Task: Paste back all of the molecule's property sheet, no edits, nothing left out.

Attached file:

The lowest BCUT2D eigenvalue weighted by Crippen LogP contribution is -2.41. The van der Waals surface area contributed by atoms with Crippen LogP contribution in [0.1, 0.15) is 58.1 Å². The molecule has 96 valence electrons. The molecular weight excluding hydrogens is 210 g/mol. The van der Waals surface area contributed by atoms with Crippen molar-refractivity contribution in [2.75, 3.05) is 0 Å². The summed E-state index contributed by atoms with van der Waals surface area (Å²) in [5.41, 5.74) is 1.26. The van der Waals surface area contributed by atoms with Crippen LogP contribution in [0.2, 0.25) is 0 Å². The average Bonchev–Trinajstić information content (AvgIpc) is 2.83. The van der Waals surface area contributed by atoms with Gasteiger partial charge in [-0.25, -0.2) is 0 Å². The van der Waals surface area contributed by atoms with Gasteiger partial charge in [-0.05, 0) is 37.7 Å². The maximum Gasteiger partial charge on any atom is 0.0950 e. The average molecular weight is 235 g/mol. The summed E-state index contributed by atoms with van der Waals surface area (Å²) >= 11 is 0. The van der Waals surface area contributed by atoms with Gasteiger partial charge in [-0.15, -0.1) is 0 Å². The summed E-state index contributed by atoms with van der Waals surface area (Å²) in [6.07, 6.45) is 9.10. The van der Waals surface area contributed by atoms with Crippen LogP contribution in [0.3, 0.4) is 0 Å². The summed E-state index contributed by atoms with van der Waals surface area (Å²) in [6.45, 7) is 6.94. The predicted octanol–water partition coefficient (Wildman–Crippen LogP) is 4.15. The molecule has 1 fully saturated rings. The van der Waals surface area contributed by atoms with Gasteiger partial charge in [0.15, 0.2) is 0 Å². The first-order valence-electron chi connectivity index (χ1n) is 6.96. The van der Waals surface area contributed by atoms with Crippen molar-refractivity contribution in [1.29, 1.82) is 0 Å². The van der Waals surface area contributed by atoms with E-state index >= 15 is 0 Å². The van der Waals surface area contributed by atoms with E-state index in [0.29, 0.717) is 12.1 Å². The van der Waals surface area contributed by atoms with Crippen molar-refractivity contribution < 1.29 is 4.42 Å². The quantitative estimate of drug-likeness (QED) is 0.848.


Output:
The lowest BCUT2D eigenvalue weighted by Crippen LogP contribution is -2.41. The van der Waals surface area contributed by atoms with Crippen LogP contribution in [0.1, 0.15) is 58.1 Å². The molecule has 96 valence electrons. The molecular weight excluding hydrogens is 210 g/mol. The van der Waals surface area contributed by atoms with Crippen molar-refractivity contribution in [2.75, 3.05) is 0 Å². The summed E-state index contributed by atoms with van der Waals surface area (Å²) in [5.41, 5.74) is 1.26. The van der Waals surface area contributed by atoms with Crippen LogP contribution in [0.2, 0.25) is 0 Å². The average Bonchev–Trinajstić information content (AvgIpc) is 2.83. The van der Waals surface area contributed by atoms with Gasteiger partial charge in [-0.25, -0.2) is 0 Å². The van der Waals surface area contributed by atoms with Gasteiger partial charge in [-0.05, 0) is 37.7 Å². The maximum Gasteiger partial charge on any atom is 0.0950 e. The average molecular weight is 235 g/mol. The summed E-state index contributed by atoms with van der Waals surface area (Å²) >= 11 is 0. The van der Waals surface area contributed by atoms with Gasteiger partial charge in [-0.15, -0.1) is 0 Å². The summed E-state index contributed by atoms with van der Waals surface area (Å²) in [6.07, 6.45) is 9.10. The van der Waals surface area contributed by atoms with Crippen LogP contribution in [0.3, 0.4) is 0 Å². The summed E-state index contributed by atoms with van der Waals surface area (Å²) in [6.45, 7) is 6.94. The predicted octanol–water partition coefficient (Wildman–Crippen LogP) is 4.15. The molecule has 1 fully saturated rings. The van der Waals surface area contributed by atoms with Gasteiger partial charge in [0.15, 0.2) is 0 Å². The first-order valence-electron chi connectivity index (χ1n) is 6.96. The van der Waals surface area contributed by atoms with Crippen molar-refractivity contribution in [1.29, 1.82) is 0 Å². The van der Waals surface area contributed by atoms with E-state index >= 15 is 0 Å². The van der Waals surface area contributed by atoms with E-state index in [0.29, 0.717) is 12.1 Å². The van der Waals surface area contributed by atoms with Crippen molar-refractivity contribution < 1.29 is 4.42 Å². The quantitative estimate of drug-likeness (QED) is 0.848.